Art can sometimes help us understand a tragedy, and there’s no shortage of films—fictional or documentary—that attempt to recount world tragedies. Michael Moore’s 2002 feature Bowling for Columbine examined the reasons for gun violence in American schools, particularly the Columbine High School massacre; more recently, a dramatization of a European family caught in Thailand’s 2004 tsunami was captured in The Impossible.
Fallen City explores the aftermath of the 2008 Sichuan, China, earthquake—an 8.0 magnitude monster that killed more than 69,000 people. In the five years following one of China’s most devastating natural disasters—its anniversary falls on May 12—there have been several films made regarding the earthquake, including Xiaogang Feng’s gratuitous drama Aftershock and Alison Klayman’s documentary Ai Weiwei: Never Sorry. First-time director Zhao Qi, who produced Lixin Fan’s excellent Last Train Home, joins this conversation, but doesn’t add much in terms of new dialogue.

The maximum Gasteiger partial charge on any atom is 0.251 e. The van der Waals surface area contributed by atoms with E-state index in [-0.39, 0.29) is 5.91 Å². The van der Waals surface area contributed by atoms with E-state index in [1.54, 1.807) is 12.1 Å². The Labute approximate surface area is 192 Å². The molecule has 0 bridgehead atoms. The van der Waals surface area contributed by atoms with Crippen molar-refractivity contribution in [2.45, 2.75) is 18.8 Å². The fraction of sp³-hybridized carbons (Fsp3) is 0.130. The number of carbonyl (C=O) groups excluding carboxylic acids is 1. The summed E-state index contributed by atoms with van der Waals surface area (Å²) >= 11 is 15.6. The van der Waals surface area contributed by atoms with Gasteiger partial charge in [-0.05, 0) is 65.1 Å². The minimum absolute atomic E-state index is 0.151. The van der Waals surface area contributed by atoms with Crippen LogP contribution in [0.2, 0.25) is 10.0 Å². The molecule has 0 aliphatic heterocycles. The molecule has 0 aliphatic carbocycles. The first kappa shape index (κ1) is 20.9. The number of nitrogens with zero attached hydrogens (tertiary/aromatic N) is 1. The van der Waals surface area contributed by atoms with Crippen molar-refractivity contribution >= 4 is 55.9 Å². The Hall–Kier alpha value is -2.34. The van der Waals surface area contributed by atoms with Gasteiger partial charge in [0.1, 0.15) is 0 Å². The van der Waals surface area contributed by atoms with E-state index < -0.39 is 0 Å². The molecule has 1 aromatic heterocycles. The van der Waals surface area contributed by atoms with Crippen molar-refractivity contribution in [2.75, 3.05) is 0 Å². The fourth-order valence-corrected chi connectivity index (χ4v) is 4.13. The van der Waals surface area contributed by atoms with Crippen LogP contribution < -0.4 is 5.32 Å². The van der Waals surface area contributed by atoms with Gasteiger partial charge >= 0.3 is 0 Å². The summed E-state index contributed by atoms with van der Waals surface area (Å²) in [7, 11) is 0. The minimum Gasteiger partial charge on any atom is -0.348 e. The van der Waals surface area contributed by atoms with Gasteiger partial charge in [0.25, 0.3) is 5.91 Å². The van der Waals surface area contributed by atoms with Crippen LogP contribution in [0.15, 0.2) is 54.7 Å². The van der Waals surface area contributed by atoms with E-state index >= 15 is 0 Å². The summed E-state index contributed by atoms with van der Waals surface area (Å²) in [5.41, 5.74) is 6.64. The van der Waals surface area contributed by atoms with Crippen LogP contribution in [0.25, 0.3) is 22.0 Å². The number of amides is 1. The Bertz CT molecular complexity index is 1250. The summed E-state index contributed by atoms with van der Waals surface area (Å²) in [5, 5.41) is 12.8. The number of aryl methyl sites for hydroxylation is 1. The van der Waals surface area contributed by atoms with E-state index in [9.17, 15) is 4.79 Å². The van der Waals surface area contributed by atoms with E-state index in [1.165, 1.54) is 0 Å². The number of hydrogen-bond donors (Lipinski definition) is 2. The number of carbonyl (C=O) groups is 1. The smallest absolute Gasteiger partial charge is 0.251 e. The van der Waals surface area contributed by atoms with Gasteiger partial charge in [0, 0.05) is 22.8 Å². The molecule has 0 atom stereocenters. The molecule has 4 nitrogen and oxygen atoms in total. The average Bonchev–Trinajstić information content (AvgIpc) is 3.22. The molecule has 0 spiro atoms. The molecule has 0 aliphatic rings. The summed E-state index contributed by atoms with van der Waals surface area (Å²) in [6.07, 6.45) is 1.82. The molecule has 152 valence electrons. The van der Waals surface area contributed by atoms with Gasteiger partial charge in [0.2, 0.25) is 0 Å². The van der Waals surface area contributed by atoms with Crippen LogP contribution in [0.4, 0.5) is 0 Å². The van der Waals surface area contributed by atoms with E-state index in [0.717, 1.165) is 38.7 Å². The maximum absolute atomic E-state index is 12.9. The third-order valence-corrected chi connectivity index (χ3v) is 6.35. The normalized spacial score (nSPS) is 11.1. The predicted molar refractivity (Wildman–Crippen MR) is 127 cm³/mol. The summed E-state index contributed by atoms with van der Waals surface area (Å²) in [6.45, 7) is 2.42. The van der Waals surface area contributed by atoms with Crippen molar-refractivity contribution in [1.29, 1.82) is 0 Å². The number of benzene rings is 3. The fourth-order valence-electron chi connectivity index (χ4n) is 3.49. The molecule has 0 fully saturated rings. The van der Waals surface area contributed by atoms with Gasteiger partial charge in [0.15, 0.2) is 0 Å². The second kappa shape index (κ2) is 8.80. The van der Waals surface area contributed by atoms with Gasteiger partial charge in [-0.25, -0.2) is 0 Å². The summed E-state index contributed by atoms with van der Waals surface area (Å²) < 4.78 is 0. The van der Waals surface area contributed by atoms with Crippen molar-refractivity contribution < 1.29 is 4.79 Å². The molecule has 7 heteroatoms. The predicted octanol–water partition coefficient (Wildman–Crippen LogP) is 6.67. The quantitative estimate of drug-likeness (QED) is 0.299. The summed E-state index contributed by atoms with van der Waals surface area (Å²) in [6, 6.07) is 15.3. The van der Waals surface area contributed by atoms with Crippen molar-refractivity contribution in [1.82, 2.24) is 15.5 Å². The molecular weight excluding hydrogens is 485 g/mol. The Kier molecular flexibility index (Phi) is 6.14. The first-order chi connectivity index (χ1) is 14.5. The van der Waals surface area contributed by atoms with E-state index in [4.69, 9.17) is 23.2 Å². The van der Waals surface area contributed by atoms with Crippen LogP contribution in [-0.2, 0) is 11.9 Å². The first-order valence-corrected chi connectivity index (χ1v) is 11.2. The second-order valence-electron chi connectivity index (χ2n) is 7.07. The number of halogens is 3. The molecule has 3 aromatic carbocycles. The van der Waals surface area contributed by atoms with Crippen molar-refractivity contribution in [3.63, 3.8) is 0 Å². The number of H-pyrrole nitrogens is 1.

Qi focuses on the mountain city of Beichuan one year after the earthquake, and follows three sets of stories. There’s 14-year-old Hong, whose inability to cope with the loss of his father only seems to be the start of his problems. Meanwhile, a married couple whose 11-year-old daughter died under the rubble of a collapsed school can’t decide whether to have another child, as many childless couples around them have chosen to do.
The third story is perhaps the most interesting. A woman named Li who lost almost everyone in her family—three sisters, a daughter, and a granddaughter—takes on the role of community director at the makeshift temporary housing complex. While awaiting the new government-sanctioned apartments to be constructed, Li makes it her mission to restore some sense of normalcy and happiness to the displaced citizens. It’s not until an unexpected twist partway through the film that audiences are able to understand Li’s true motives.
While it goes without saying that the film is emotionally draining, recycled earthquake footage and regurgitated responses to predictable questions leave the depiction of the tragedy and its aftermath feeling stale. There’s a sense that political propaganda has watered down the film, and it’s tough to see past that.